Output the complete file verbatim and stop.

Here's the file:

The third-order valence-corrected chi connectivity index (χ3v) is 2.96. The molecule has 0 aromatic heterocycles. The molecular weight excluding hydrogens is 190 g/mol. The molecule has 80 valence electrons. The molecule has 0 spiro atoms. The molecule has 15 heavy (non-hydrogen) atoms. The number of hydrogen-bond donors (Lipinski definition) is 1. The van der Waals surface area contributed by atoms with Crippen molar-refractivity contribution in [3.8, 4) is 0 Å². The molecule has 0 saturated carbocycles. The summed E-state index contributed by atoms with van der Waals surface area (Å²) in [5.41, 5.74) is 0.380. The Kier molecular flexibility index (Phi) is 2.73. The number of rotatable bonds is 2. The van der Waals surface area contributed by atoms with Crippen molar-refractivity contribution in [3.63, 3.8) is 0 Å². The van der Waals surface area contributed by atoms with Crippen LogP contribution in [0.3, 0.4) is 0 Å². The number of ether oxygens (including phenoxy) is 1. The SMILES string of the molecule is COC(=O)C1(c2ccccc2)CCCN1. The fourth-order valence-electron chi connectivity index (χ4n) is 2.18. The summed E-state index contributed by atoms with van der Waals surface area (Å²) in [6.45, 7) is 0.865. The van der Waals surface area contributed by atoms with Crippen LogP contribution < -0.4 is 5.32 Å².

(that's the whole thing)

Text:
The third-order valence-corrected chi connectivity index (χ3v) is 2.96. The molecule has 0 aromatic heterocycles. The molecular weight excluding hydrogens is 190 g/mol. The molecule has 80 valence electrons. The molecule has 0 spiro atoms. The molecule has 15 heavy (non-hydrogen) atoms. The number of hydrogen-bond donors (Lipinski definition) is 1. The van der Waals surface area contributed by atoms with Crippen molar-refractivity contribution in [3.8, 4) is 0 Å². The molecule has 0 saturated carbocycles. The summed E-state index contributed by atoms with van der Waals surface area (Å²) in [5.41, 5.74) is 0.380. The Kier molecular flexibility index (Phi) is 2.73. The number of rotatable bonds is 2. The van der Waals surface area contributed by atoms with Crippen molar-refractivity contribution in [3.63, 3.8) is 0 Å². The van der Waals surface area contributed by atoms with Crippen LogP contribution in [0.3, 0.4) is 0 Å². The number of ether oxygens (including phenoxy) is 1. The SMILES string of the molecule is COC(=O)C1(c2ccccc2)CCCN1. The fourth-order valence-electron chi connectivity index (χ4n) is 2.18. The summed E-state index contributed by atoms with van der Waals surface area (Å²) in [6.45, 7) is 0.865. The van der Waals surface area contributed by atoms with Crippen LogP contribution < -0.4 is 5.32 Å².